Happy New Year!
I’m still catching up on some DIY gift posts here, so I’d like to show you some drinking glasses I made for some special people for Christmas this year. If you’d like to know more about how to cut glass bottles, or how to etch glass, click on those links back there.
I spent a lot of time with a rotary tool (the most popular brand name of these is a Dremmel), grinding down the edges so they were safe for human mouths. There was a lot of sparkly dust everywhere after that.
These ones were for Cait, who has a lovely dachshund named Ruby. The glass I used came from vinho verde (the pale blue) and riesling (the dark blue). Out of curiosity (and as a rather lengthy aside), I asked my cousin Lindz, who studied as a sommelier, why certain wines come in different coloured bottles. I figured she’d know the answer — of course she did. It’s all about the UV exposure. Wines that are to be consumed in a short amount of time require no UV protection, hence the whites you pick up at the wine store coming in clear or blue bottles. Reds need more time to sit around, and so come in the darker green or brown bottles. Blue bottles, according to Lindz, are not as commonly manufactured, and so are more expensive, but easier to recycle. I hope to have a bit more on the amazing machinations of Lindz and her very clever team when I’m in Vancouver this summer, but until then you can check out their most recent television appearance here. If you are on the lower mainland, I recommend checking Re-Up out!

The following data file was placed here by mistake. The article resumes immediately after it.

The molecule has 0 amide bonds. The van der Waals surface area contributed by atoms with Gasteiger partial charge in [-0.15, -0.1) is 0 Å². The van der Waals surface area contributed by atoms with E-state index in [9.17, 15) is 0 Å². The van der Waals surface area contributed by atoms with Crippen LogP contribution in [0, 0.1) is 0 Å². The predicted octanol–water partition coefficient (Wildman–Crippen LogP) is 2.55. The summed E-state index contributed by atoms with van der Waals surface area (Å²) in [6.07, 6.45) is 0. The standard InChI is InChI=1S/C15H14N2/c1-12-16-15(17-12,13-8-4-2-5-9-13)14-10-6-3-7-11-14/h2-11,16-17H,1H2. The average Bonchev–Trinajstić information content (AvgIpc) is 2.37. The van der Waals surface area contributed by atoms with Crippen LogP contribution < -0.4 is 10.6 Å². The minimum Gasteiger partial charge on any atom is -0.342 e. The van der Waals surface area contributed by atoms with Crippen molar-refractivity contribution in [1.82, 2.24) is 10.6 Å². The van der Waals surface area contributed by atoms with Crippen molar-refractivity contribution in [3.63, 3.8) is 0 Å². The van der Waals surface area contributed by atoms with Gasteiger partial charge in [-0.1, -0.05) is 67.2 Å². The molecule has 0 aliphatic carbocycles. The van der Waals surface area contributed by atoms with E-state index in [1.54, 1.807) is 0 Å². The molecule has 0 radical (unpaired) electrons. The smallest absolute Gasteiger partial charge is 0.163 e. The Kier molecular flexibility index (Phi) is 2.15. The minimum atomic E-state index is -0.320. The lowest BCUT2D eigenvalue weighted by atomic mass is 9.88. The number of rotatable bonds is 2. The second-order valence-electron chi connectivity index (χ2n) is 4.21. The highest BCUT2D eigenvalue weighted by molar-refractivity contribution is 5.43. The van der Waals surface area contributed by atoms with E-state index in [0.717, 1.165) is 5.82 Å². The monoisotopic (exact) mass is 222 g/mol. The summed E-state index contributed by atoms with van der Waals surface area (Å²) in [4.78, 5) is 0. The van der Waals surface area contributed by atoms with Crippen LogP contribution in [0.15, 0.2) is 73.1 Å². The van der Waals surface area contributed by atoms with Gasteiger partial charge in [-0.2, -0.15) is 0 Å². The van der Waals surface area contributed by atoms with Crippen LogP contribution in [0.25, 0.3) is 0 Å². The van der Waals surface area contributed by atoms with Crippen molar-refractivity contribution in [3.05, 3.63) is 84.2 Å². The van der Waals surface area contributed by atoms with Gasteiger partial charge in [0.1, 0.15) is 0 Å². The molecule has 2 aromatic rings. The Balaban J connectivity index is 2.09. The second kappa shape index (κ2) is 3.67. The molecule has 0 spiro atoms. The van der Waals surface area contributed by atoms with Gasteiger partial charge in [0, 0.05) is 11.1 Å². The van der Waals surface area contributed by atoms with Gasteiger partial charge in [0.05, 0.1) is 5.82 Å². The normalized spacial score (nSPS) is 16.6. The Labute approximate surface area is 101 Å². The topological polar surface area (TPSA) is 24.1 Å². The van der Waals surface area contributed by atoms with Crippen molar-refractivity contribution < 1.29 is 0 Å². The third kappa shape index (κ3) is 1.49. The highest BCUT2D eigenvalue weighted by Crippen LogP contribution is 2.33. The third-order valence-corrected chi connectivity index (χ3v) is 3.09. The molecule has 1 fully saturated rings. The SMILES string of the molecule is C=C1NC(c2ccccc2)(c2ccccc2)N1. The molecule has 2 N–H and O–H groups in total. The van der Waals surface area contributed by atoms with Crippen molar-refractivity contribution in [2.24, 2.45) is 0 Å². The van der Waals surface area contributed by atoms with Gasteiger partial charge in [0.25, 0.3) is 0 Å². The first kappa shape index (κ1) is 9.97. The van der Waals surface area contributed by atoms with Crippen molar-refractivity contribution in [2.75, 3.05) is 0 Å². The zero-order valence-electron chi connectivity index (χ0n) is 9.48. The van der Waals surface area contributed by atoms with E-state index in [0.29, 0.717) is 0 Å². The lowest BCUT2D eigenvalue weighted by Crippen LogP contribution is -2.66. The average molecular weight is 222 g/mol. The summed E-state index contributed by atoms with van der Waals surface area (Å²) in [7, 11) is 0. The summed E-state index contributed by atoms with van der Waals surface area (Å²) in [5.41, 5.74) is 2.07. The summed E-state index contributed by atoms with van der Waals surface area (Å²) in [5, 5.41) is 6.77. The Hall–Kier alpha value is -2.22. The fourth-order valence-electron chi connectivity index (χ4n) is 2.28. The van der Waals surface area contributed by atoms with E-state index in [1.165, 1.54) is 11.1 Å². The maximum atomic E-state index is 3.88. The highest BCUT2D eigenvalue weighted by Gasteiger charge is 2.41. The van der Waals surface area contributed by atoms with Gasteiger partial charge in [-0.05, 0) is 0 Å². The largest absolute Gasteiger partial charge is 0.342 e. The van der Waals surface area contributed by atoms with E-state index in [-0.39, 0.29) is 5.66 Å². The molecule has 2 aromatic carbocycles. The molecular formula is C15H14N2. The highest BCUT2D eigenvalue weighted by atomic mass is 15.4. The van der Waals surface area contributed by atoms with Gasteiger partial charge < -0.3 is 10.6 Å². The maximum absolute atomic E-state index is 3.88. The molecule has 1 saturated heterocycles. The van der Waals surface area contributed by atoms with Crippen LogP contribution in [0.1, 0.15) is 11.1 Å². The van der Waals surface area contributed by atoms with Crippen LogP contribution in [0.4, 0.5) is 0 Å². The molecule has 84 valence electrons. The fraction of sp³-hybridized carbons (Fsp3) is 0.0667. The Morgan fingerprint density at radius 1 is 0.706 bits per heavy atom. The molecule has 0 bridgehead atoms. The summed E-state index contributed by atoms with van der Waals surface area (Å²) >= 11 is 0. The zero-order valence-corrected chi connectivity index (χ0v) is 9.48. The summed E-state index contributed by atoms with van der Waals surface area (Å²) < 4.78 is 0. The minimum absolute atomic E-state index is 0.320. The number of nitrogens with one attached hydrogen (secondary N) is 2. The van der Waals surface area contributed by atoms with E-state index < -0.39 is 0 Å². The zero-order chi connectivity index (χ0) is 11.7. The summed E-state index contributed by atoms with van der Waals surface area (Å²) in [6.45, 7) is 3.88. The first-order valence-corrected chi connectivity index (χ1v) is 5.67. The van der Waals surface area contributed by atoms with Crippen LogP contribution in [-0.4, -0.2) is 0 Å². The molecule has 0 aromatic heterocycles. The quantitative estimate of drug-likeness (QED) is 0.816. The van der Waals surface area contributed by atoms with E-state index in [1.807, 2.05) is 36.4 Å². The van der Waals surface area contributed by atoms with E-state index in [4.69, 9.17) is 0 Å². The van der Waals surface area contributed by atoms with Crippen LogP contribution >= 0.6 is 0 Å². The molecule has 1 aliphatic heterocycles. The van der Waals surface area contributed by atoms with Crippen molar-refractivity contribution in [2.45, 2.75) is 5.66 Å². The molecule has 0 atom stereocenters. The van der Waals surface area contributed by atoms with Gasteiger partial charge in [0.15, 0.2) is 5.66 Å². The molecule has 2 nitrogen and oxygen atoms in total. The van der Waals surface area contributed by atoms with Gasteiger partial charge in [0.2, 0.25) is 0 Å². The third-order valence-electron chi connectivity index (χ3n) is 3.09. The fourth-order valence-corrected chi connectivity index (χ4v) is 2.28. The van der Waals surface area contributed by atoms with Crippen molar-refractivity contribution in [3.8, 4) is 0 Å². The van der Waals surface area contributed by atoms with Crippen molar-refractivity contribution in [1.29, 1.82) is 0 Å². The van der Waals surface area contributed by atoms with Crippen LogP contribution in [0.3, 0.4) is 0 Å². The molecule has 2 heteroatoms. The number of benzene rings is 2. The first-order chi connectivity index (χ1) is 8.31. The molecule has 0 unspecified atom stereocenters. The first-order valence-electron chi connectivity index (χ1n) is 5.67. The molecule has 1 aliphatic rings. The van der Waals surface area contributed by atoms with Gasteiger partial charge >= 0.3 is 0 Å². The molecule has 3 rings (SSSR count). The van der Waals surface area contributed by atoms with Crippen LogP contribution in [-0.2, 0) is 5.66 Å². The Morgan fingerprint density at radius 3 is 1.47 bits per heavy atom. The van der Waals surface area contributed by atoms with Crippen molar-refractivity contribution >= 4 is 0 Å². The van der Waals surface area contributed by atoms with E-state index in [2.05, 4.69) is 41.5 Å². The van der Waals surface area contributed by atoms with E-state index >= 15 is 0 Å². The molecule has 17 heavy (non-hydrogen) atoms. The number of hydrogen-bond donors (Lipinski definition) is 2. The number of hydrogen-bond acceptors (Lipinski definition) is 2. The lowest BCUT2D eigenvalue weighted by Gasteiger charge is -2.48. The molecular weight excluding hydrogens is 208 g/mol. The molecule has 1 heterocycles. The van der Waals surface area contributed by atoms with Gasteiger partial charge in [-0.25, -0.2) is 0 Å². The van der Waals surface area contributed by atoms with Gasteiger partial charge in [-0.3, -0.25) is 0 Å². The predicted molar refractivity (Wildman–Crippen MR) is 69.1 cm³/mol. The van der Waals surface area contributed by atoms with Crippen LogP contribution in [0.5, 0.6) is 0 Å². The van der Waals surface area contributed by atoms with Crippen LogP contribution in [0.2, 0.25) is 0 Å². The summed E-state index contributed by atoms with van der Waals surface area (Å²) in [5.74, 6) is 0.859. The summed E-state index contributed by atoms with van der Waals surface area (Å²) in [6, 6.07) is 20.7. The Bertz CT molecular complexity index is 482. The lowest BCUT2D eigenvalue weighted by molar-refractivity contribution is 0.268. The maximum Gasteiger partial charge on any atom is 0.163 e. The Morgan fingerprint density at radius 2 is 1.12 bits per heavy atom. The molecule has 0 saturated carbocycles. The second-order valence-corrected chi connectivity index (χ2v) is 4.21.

The dog stencils I got off the internet and stretched a bit to fit the glass diameter. I used a cutout for one and then produced a “negative” using the bit I cut out and by frosting the rest of the glass.
These ones are for Rusty, who is living the life in a bachelor pad with another dude and an enormous television set. I figure these glasses, which I made out of some fancy Italian water bottles, will hold beer and also a Rusty-sized serving of milk or juice.
I figured he would like to know how much he’s drinking. I like the slightly blue tint of these glasses, though the thinness of the bottle meant that I did crack two attempts by overheating it. That’s why there are only three — I cracked two bottles and then the grocery store stopped stocking that brand of water, so I couldn’t get any more.
And these ones are for Kristopf, who moved in with his fiancée, Atlas, this year. I figure the glasses are grown-up enough that both male and female members of this household will approve. They are made out of Perrier bottles, many of which I broke while learning how to cut on a curve. I think the little sprout pattern is well-suited to the green glass.